This recipe for Blueberry Lemon Poppy Seed Muffins yields the softest, most flavorful muffins filled with fresh blueberries, bright lemon zest, and poppyseeds, and topped with crunchy turbinado sugar.
I absolutely love these muffins and could definitely eat half a dozen in one sitting. This is in part because the blueberries play such a strong role and it’s not a super dense or overly sweet muffin. This makes it easy to eat one and not feel weighed down or sugared out. This recipe for 12 muffins contains only ½ a cup of sugar. Though they are topped with turbinado sugar, you can easily adjust how much you sprinkle on top.
Fresh Blueberries and Lemon Zest
I love using fresh blueberries that burst and leave little puddles of juice in the muffin as you bite into them. This recipe calls for 2 cups of flour and 1 ½ cups of blueberries which is a great flour to blueberry ratio.
Using lemon zest is a great way to incorporate that bright and sweet lemon flavor without diluting the batter with lemon juice or adding the extra acidity. Adding lemon zest allows you to add the sweet lemon flavor without any of the sourness that comes from the juice.
Poppy Seeds can be found in the ingredient section of the grocery store in a small spice bottle. It’s a nice way to add color and texture to the muffins. If you’re not able to find poppy seeds, leaving them out is totally fine.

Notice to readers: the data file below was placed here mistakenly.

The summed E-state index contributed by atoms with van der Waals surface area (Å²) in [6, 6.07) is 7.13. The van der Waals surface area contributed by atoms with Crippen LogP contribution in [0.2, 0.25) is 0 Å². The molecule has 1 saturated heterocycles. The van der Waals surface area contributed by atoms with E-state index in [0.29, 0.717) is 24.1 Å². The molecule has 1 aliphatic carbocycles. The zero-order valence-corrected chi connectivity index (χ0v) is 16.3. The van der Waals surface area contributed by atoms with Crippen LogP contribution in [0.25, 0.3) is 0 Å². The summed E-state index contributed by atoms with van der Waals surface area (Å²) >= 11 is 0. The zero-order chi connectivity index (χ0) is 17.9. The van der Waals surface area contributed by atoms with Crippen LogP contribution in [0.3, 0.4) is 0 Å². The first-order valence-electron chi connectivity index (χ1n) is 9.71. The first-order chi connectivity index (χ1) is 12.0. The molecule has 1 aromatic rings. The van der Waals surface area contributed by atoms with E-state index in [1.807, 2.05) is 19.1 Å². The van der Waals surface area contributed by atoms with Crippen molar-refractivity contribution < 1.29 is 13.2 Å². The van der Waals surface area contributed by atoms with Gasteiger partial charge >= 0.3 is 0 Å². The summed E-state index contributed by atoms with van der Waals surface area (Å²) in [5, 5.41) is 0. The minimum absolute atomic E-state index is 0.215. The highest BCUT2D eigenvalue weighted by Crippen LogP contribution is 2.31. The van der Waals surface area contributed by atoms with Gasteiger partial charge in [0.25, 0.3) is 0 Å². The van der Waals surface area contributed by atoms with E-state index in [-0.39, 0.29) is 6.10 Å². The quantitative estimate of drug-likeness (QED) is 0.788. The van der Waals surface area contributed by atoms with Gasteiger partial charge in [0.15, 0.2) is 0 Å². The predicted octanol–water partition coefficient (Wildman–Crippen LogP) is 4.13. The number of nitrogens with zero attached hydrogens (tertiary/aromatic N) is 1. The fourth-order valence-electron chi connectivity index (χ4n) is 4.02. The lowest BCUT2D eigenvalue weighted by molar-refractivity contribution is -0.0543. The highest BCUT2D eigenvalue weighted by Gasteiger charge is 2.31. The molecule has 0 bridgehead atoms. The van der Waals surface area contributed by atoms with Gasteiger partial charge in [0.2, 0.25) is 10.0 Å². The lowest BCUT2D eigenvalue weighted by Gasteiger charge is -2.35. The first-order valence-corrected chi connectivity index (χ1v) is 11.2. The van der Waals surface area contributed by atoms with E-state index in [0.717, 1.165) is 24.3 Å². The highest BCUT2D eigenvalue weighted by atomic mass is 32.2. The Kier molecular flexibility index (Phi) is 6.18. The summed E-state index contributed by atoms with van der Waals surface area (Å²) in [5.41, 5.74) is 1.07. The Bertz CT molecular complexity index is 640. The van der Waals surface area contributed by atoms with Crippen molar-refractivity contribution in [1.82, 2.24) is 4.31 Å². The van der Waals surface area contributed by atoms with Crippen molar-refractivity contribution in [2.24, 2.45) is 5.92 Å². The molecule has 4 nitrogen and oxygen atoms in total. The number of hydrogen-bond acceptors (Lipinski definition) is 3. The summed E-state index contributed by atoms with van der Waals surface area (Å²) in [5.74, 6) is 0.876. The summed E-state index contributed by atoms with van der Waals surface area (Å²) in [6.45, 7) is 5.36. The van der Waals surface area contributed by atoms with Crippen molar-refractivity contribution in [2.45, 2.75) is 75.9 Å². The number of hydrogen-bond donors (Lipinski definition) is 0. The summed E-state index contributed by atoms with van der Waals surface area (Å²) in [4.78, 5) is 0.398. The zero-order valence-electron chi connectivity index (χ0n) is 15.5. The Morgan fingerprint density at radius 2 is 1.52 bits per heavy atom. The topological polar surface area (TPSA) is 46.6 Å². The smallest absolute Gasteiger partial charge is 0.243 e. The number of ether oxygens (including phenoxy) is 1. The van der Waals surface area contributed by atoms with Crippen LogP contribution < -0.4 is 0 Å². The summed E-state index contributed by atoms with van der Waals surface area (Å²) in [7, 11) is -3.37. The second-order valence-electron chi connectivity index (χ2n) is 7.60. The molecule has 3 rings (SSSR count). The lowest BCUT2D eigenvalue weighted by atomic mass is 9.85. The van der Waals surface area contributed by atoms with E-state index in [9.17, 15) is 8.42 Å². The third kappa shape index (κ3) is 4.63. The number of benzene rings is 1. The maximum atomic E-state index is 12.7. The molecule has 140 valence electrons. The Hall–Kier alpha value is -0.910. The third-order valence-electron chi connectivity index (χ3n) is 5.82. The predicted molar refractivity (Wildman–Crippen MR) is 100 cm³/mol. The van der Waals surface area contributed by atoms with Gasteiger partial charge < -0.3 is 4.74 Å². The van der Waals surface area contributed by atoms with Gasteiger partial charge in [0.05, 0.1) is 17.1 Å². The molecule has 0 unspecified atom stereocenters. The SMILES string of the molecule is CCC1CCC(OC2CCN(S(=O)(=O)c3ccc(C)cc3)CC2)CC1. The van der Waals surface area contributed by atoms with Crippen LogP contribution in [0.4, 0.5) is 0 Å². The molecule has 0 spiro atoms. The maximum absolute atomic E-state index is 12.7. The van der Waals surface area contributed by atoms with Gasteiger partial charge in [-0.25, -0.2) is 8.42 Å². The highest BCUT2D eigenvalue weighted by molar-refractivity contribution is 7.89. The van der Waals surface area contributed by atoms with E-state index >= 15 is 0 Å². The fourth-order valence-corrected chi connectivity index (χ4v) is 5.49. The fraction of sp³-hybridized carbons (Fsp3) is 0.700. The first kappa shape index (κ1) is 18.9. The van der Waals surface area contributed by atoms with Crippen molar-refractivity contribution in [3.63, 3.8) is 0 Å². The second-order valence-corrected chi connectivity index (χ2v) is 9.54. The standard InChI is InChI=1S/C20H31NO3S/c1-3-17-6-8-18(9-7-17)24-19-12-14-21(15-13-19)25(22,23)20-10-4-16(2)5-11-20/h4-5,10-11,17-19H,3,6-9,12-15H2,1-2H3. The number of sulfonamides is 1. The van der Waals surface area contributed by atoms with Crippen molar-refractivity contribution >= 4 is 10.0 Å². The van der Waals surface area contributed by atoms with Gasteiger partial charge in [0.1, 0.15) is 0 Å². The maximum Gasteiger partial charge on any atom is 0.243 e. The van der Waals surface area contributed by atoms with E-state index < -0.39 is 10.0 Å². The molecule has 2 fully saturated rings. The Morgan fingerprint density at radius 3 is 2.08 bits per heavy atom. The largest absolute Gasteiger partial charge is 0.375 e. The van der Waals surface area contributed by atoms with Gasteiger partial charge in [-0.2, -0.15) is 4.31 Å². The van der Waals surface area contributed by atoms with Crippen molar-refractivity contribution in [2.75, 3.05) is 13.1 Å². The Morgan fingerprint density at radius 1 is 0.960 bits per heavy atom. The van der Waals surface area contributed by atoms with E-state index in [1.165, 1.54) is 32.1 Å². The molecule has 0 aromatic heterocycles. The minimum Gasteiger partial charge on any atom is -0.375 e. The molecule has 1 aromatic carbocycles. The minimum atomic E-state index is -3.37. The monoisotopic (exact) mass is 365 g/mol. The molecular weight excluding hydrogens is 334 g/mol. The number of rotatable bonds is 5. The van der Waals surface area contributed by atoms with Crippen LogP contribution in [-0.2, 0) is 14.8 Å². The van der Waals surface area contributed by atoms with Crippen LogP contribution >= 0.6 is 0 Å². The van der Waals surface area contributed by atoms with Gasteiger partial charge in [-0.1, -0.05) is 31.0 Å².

Rather than spending a lot of time making a crumb topping (which if you have the time is certainly delicious), I use turbinado sugar. Turbinado sugar is sugar that comes in large crunchy granules and also contains a little bit of molasses similar to brown sugar. Adding turbinado sugar makes the top of the muffin just a little bit crunchy and sweet. You can find this type of sugar at Whole Foods ($3.99 for a large 32oz bag).
Extra Tall Muffins
Here are three tips for creating extra tall muffins.
1.High Heat Blast: Preheat the oven to a high temperature 425℉ and add the muffins. Immediately (right after adding the muffins) reduce the temperature to 350℉. This makes the baking powder (leavening) react quicker, creating a higher rise.